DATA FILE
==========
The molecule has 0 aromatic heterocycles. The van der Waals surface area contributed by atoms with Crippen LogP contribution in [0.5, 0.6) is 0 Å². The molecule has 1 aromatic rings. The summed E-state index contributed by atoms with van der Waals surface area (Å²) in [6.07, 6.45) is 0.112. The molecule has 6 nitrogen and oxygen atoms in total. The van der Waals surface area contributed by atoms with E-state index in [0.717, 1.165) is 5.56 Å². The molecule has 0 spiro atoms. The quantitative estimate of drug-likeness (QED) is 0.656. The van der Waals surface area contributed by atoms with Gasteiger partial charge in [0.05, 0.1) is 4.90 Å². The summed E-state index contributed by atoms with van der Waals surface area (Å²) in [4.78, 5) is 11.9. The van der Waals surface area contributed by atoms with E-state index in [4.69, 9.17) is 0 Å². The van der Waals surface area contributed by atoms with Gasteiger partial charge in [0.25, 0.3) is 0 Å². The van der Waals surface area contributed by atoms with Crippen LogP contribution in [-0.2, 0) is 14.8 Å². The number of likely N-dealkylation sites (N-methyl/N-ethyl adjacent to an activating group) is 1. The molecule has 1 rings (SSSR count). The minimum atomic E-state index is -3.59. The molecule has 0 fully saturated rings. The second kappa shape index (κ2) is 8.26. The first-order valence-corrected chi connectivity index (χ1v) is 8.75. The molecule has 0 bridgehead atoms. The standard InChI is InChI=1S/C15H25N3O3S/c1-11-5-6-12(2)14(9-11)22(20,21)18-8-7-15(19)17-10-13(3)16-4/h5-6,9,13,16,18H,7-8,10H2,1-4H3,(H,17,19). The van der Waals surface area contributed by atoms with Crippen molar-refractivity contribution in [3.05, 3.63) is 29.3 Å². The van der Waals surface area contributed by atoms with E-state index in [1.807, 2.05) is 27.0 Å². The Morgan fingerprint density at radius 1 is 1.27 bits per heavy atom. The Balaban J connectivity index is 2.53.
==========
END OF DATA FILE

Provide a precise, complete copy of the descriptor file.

The molecule has 0 aromatic heterocycles. The van der Waals surface area contributed by atoms with Crippen LogP contribution in [0.5, 0.6) is 0 Å². The molecule has 1 aromatic rings. The summed E-state index contributed by atoms with van der Waals surface area (Å²) in [6.07, 6.45) is 0.112. The molecule has 6 nitrogen and oxygen atoms in total. The van der Waals surface area contributed by atoms with E-state index in [0.717, 1.165) is 5.56 Å². The molecule has 0 spiro atoms. The quantitative estimate of drug-likeness (QED) is 0.656. The van der Waals surface area contributed by atoms with Gasteiger partial charge in [0.05, 0.1) is 4.90 Å². The summed E-state index contributed by atoms with van der Waals surface area (Å²) in [4.78, 5) is 11.9. The van der Waals surface area contributed by atoms with E-state index in [4.69, 9.17) is 0 Å². The van der Waals surface area contributed by atoms with Gasteiger partial charge in [0.25, 0.3) is 0 Å². The van der Waals surface area contributed by atoms with Crippen LogP contribution in [-0.2, 0) is 14.8 Å². The number of likely N-dealkylation sites (N-methyl/N-ethyl adjacent to an activating group) is 1. The molecule has 1 rings (SSSR count). The minimum atomic E-state index is -3.59. The molecule has 0 fully saturated rings. The second kappa shape index (κ2) is 8.26. The first-order valence-corrected chi connectivity index (χ1v) is 8.75. The molecule has 0 bridgehead atoms. The standard InChI is InChI=1S/C15H25N3O3S/c1-11-5-6-12(2)14(9-11)22(20,21)18-8-7-15(19)17-10-13(3)16-4/h5-6,9,13,16,18H,7-8,10H2,1-4H3,(H,17,19). The van der Waals surface area contributed by atoms with Crippen molar-refractivity contribution in [3.05, 3.63) is 29.3 Å². The van der Waals surface area contributed by atoms with E-state index in [1.807, 2.05) is 27.0 Å². The Morgan fingerprint density at radius 1 is 1.27 bits per heavy atom. The Balaban J connectivity index is 2.53.